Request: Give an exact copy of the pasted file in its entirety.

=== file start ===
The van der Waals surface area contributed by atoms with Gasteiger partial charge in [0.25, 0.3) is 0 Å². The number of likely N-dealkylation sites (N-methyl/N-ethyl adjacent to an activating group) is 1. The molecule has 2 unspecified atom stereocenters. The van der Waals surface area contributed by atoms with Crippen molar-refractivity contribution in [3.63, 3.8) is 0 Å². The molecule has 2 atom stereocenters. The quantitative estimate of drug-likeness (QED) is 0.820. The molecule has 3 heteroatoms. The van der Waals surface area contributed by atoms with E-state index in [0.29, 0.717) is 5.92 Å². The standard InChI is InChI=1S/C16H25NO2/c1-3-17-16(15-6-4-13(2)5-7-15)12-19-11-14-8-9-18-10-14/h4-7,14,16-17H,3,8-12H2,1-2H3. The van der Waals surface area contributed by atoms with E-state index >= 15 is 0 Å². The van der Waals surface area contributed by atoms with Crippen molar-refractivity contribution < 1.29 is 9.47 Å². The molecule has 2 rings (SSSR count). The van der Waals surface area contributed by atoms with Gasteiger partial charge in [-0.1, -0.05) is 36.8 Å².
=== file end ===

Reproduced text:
The van der Waals surface area contributed by atoms with Gasteiger partial charge in [0.25, 0.3) is 0 Å². The number of likely N-dealkylation sites (N-methyl/N-ethyl adjacent to an activating group) is 1. The molecule has 2 unspecified atom stereocenters. The van der Waals surface area contributed by atoms with Crippen molar-refractivity contribution in [3.63, 3.8) is 0 Å². The molecule has 2 atom stereocenters. The quantitative estimate of drug-likeness (QED) is 0.820. The molecule has 3 heteroatoms. The van der Waals surface area contributed by atoms with E-state index in [0.29, 0.717) is 5.92 Å². The standard InChI is InChI=1S/C16H25NO2/c1-3-17-16(15-6-4-13(2)5-7-15)12-19-11-14-8-9-18-10-14/h4-7,14,16-17H,3,8-12H2,1-2H3. The van der Waals surface area contributed by atoms with E-state index >= 15 is 0 Å². The van der Waals surface area contributed by atoms with Crippen molar-refractivity contribution < 1.29 is 9.47 Å². The molecule has 2 rings (SSSR count). The van der Waals surface area contributed by atoms with Gasteiger partial charge in [-0.1, -0.05) is 36.8 Å².